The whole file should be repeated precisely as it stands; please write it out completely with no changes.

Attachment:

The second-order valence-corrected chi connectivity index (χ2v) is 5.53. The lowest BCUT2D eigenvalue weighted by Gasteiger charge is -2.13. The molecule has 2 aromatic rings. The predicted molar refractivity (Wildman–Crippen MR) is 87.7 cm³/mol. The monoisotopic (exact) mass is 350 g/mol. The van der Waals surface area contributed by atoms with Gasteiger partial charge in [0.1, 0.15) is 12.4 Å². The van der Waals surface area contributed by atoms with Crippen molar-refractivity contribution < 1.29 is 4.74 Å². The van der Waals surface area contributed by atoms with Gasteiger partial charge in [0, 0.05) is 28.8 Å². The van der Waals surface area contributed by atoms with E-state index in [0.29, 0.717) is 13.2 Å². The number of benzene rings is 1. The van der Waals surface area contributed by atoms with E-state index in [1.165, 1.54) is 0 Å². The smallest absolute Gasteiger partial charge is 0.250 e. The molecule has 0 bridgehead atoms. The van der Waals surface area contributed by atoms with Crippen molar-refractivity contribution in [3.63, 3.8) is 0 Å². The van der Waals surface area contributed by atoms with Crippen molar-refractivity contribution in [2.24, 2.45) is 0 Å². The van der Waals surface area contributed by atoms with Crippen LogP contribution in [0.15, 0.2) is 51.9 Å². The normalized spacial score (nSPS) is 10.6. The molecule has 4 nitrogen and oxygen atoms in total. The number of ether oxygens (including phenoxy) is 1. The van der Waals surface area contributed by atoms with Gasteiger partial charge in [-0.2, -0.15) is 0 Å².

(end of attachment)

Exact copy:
The second-order valence-corrected chi connectivity index (χ2v) is 5.53. The lowest BCUT2D eigenvalue weighted by Gasteiger charge is -2.13. The molecule has 2 aromatic rings. The predicted molar refractivity (Wildman–Crippen MR) is 87.7 cm³/mol. The monoisotopic (exact) mass is 350 g/mol. The van der Waals surface area contributed by atoms with Gasteiger partial charge in [0.1, 0.15) is 12.4 Å². The van der Waals surface area contributed by atoms with Crippen molar-refractivity contribution < 1.29 is 4.74 Å². The van der Waals surface area contributed by atoms with Gasteiger partial charge in [0, 0.05) is 28.8 Å². The van der Waals surface area contributed by atoms with E-state index in [0.29, 0.717) is 13.2 Å². The number of benzene rings is 1. The van der Waals surface area contributed by atoms with E-state index in [1.165, 1.54) is 0 Å². The smallest absolute Gasteiger partial charge is 0.250 e. The molecule has 0 bridgehead atoms. The van der Waals surface area contributed by atoms with Crippen molar-refractivity contribution in [3.63, 3.8) is 0 Å². The van der Waals surface area contributed by atoms with Crippen molar-refractivity contribution in [2.24, 2.45) is 0 Å². The van der Waals surface area contributed by atoms with Crippen LogP contribution in [0.15, 0.2) is 51.9 Å². The normalized spacial score (nSPS) is 10.6. The molecule has 4 nitrogen and oxygen atoms in total. The number of ether oxygens (including phenoxy) is 1. The van der Waals surface area contributed by atoms with Gasteiger partial charge in [-0.2, -0.15) is 0 Å².